HA: Yea, without a doubt. When you are going in a group, you have to stay with the slowest person. The young people wanted to go faster, and they had the stamina for it. In the group, we had four women who were slower, and also two who were older than 45. We were always forced to wait on them because they got tired quicker. The young people were especially impatient because there was a higher risk of getting discovered by the police at the slower speed.
reflektor: After Macedonia, what happened next?
HA: From the border, we had to go to Belgrade to get papers. It was clear we wouldn‘t be going further in this big group. 20 of us bought bikes in Serbia and continued. We needed about four and a half days to go about 350 km. From Belgrade, we could take a bus to the next border. Someone in the group asked whether we wanted to take bikes into Hungary. We didn’t do that because in the EU, you have to stay in the EU country where the police first catch you.
reflektor: Did you ride bikes in Syria?
HA: No, biking isn’t a normal way to get around there. Its also pretty dangerous, there isn’t an infrastructure. You see maybe one biker per week. When I was a kid, I had a bike, but that was more a toy for children.
reflkektor: You have a bike in Germany. How did that come about?
HA: That was pretty funny. When I met my first German, I also met five of his friends [his bikes]. I could choose one.
reflektor: So, bikes are obviously easy to get?
HA: Almost every German I meet asks me whether I already have a bike. It is one of the first new experiences here, you can’t live without a bike. Early on, it was funny because I hadn’t ridden a bike in a long time. It was also a little bit of a crazy idea to start riding at my age because I’m used to only kids doing it. But everyone does it here, and it has advantages: its easy, its cheaper, and you can already be going when you would otherwise sill be waiting on the tram. I haven’t done a longer tour with the bike, but in the spring, I hope to.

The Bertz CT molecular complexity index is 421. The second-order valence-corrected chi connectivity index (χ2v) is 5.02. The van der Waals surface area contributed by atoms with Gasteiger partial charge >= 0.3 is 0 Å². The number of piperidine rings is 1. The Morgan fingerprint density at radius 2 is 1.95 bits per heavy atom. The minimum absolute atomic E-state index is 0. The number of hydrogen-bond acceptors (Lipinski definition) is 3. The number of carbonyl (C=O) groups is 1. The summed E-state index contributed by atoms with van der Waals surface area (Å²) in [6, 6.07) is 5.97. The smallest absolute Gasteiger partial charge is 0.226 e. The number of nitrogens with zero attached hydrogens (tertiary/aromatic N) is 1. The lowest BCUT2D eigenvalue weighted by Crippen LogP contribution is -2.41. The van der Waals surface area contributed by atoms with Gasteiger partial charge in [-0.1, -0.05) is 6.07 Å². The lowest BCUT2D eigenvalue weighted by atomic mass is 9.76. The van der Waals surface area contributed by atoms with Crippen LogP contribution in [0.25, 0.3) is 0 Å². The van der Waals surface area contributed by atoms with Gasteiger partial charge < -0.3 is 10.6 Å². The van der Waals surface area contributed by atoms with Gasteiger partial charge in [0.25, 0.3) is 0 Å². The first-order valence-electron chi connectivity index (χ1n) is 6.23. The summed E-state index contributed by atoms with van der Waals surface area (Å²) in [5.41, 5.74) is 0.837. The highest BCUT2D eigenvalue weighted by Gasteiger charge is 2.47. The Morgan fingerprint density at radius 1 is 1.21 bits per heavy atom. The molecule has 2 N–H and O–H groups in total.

reflektor: Are the rules for bikers unusual for you?
HA: Normally, I can’t stand following rules. The friend, who I got the bike from, explained the rules to me before he let me go into traffic. Before, for example, I didn’t know that sometimes there are extra lanes on the road for bikers, and when they are there and you still ride in the road, you create a bad situation. One time I was waiting at a red light. The street was empty, no car was crossing, and the bikers in my direction kept riding through the red light. So I was at the red light because it wasn’t greet yet. An old man looked at me a while and said something in German, laughing. I didn’t understand it, but he probably said something like, “The foreigner is waiting at the light, but Germans go on red.”
At the beginning, I still looked how people around me did it: if they road on the sidewalk, I rode on the sidewalk. If they rode on the road, then I rode on the road. But the first and last rule is obvious: be careful. That’s it really.
Translated from the German by Douglas McKnight, an editor and translator based in Germany.
Photo By ProtoplasmaKid – Own work, CC BY-SA 3.0, https://commons.wikimedia.org/w/index.php?curid=33505187